By Mike Cronin
The comentariat would now like us to believe that Trump won the election due to fake news promulgated on social media, mainly Facebook. To be sure, there is plenty of fake news to go around.
There are entire sites that publish nothing but fake or exaggerated news. They craft lurid headlines that allege massive conspiracies, celebrity deaths, and imminent global crises. They are the internet equivalent of check-out lane tabloids. They are click-bait.
But what are we to make of the elite media machines, such as the New York Times or CNN, when they fake the news?
Sometimes, the culprit is a single reporter, such as the plagiarist Jayson Blair at the New York Times, or the embellisher Brian Williams of NBC Nightly News.
Other times, a piece of bad journalism corrupts an entire reporting team, up to and including a star anchor, such as the CBS debacle over unverified Air National Guard memos regarding then-presidential candidate George W. Bush’s background, which ultimately led to Dan Rather’s ignominious departure, or NBC’s fabricated 1992 story about Chevy pick-up trucks that catch fire in a side impact (when the have been appropriately rigged to do so at the behest of the news crew).
Occasionally, a network reports accurate facts of a story, but gets caught creating phony drama and “atmospherics” for no discernible journalistic purpose, as when CNN was covering the Jodi Arias trial. Reporter/commentators Asleigh Banfield and Nancy Grace were televised conferring on a split-screen as if they were linked by satellite across the continent…when they were in fact mere yards apart in the same Phoenix parking lot.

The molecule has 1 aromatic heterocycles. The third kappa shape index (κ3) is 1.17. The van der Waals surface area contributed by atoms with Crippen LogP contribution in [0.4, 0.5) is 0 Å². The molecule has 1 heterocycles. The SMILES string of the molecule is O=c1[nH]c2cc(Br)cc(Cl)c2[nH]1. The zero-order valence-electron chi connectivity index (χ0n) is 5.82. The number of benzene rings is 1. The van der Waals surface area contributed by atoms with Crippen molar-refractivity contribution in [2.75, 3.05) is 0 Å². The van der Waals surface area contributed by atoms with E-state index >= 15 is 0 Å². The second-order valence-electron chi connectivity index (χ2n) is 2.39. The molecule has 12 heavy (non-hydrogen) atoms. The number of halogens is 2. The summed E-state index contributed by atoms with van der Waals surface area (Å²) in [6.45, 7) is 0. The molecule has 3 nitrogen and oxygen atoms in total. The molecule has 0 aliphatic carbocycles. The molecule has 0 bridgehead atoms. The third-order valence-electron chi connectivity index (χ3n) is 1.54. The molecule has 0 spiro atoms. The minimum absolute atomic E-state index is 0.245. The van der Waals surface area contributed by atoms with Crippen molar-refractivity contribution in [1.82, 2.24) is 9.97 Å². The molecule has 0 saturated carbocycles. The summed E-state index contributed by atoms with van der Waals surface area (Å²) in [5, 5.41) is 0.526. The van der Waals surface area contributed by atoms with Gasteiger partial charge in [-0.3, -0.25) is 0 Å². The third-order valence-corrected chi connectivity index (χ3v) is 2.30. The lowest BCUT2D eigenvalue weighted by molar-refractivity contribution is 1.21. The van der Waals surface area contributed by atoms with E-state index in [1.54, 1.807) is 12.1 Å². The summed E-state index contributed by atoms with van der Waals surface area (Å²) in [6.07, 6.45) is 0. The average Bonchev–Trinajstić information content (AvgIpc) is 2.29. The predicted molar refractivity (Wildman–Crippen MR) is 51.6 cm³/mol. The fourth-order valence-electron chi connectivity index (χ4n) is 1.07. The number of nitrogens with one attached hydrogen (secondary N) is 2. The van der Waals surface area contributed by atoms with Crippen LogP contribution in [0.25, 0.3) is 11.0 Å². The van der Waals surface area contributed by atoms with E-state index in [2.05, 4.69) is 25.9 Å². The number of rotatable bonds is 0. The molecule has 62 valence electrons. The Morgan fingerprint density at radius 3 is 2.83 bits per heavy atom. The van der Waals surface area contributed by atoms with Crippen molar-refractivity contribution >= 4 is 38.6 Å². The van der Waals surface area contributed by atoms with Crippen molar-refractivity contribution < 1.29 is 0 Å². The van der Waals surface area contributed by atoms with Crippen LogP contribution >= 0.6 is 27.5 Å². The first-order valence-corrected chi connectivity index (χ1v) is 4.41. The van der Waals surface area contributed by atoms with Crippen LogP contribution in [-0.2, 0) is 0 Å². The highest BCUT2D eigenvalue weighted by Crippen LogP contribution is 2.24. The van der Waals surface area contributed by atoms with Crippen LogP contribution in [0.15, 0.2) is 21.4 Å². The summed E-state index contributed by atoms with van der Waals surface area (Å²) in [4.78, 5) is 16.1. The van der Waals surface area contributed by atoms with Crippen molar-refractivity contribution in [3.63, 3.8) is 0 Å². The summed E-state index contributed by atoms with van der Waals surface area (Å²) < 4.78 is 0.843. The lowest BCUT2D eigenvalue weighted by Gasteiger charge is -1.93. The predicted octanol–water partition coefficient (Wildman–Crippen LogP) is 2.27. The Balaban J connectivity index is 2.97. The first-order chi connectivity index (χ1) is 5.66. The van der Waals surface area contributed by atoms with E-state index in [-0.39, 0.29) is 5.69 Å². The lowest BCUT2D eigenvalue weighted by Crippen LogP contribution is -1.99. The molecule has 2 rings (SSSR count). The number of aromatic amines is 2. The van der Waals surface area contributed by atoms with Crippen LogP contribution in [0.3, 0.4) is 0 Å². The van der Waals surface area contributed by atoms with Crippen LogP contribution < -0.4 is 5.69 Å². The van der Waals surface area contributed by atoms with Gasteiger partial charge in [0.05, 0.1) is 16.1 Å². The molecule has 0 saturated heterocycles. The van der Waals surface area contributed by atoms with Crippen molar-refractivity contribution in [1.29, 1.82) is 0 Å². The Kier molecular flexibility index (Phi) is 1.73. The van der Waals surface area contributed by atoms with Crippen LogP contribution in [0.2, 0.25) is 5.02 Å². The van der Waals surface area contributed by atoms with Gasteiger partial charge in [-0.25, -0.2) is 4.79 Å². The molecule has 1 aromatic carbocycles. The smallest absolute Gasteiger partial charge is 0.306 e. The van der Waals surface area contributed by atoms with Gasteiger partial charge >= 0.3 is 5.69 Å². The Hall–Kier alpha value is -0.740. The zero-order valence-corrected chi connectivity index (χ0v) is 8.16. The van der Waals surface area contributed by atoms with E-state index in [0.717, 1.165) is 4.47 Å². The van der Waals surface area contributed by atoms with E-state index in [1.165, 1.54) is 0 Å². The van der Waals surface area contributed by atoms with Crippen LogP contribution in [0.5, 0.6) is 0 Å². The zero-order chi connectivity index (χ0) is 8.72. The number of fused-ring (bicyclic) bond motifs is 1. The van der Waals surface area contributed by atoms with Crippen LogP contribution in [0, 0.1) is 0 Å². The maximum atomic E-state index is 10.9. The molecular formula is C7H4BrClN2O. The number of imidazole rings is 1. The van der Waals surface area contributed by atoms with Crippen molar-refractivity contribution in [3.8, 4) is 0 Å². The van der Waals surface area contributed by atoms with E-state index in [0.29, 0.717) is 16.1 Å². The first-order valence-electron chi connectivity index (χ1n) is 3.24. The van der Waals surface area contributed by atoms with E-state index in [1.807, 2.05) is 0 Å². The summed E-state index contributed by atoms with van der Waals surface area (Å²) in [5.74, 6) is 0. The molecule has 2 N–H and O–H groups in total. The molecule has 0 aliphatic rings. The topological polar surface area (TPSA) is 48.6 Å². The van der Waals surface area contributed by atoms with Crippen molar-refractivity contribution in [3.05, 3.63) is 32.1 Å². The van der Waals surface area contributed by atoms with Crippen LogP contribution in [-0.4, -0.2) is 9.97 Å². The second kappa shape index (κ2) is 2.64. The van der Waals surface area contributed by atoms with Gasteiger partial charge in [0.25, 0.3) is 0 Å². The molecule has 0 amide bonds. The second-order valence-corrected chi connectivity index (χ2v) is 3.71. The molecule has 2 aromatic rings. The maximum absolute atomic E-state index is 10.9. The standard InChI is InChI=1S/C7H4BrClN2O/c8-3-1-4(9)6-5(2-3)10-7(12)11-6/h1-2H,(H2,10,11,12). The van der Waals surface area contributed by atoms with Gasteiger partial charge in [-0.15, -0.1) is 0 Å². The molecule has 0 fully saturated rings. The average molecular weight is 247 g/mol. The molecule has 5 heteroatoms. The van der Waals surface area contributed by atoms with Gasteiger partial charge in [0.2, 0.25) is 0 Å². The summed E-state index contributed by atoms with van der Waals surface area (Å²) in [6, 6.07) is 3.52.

Most recently, CNN “contributor” Donna Brazile introduced a new wrinkle to the fake news follies by trying to ensure a story would unfold the way it had been pre-ordained by giving debate questions to the Clinton campaign in order to help cement Hillary’s election as the first female president.
More often, though, the main-stream media is not so brazen as to completely fake the news or plagiarize stories. Yet they are still not the “fair and balanced” purveyors of fact they would have us believe. More often than they would like us to know, they are just guilty of not digging into things, or of regurgitating proffered talking points, or of going with the flow. Why do more work than you have to?
You do so because sometimes peoples’ reputations, or even their lives, are at stake. The Duke Lacrosse players. The Rolling Stone – U. Va false rape case. Officer Darren Wilson of the Ferguson, MO Police Dept. Geraldo Rivera’s antics in Iraq.
Even when others’ lives aren’t at stake, the media have to know that their own credibility is.